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The 100th Meridian has shifted 140 miles east

In the 1870s, scientist and explorer John Wesley Powell observed a dramatic change between the arid Western plains of North America and the wetter eastern region. He noted a remarkable transformation: lush grasslands giving way to bare ground with occasional cacti. This transition line, stretching from Mexico to Manitoba, cuts through the continent's breadbasket, where farmers grow rain-loving corn to the east and drought-resistant wheat to the west.

Known as the 100th Meridian, this climatic boundary is named after the longitudinal line it approximately follows. However, recent studies by climate scientist Richard Seager of Columbia University's Lamont–Doherty Earth Observatory and his colleagues reveal that this transition is shifting.

Various factors contribute to the existence of this line. The Rocky Mountains force Pacific moisture to rain out before reaching the plains, while Atlantic storms and Gulf of Mexico winds bring moisture to the east. Changes are occurring: although rainfall has not significantly altered in the northern plains, rising temperatures are increasing soil evaporation and drying the region. Additionally, shifts in wind patterns are reducing rainfall further south. Seager's research indicates that the line has moved approximately 225 kilometers (140 miles) eastward since 1980. While current shifts may be due to natural variability, they align with expected trends driven by climate change, suggesting that the line will continue to shift eastward as the planet warms.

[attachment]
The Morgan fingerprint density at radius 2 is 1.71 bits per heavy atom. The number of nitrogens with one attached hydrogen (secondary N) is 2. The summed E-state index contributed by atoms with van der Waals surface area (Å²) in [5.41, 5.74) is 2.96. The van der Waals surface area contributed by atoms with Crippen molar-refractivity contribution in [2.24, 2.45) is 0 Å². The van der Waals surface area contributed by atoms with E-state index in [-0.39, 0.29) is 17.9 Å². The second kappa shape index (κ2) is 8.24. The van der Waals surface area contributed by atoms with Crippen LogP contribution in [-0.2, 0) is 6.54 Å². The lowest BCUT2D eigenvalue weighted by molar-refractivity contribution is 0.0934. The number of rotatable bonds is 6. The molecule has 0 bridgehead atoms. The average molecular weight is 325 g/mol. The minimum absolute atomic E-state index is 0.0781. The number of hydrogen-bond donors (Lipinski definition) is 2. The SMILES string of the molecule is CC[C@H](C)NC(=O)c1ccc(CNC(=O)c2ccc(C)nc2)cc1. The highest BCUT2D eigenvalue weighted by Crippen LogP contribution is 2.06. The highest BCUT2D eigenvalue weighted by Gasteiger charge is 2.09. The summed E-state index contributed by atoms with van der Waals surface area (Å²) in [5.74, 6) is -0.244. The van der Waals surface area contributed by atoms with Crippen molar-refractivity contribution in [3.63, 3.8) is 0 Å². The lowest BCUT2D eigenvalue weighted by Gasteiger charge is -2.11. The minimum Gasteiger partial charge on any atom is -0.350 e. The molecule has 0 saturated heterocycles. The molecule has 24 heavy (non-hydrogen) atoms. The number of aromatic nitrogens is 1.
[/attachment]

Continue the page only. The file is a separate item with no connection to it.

The animated map below illustrates how U.S. climatic zones will change through 2100.

Af - Tropical rainforest climate, Am - Tropical monsoon climate,Aw - Tropical savanna climate, BSh - Hot semi-arid climates, BSk - Cold semi-arid climates, BWh - Hot desert climates, BWk - Cold desert climates, Cfa - Humid subtropical climate, Cfb - Oceanic climate, Cfc - Subpolar oceanic climate, Csa - Hot-summer Mediterranean climate, Csb - Warm-summer Mediterranean climate, Cwa - Humid subtropical climate, Cwb - Subtropical highland oceanic climate, Dfa - Hot humid continental climate, Dfb - Warm humid continental climate, Dfc - Subarctic climate, Dfd - Subarctic climate, Dsa - Hot humid continental climate, Dsb - Warm humid continental climate, Dsc - Subarctic climate, Dwa - Humid continental climate, Dwb - Warm humid continental climate, Dwc - Subarctic climate, ET - Tundra climate.

In general terms, the climate in the United States is expected to change in several ways in the future. This includes an overall increase in temperatures, and changes in precipitation patterns leading to more intense and frequent extreme weather events such as storms, droughts, and heatwaves. Sea levels are also projected to rise, impacting coastal areas.

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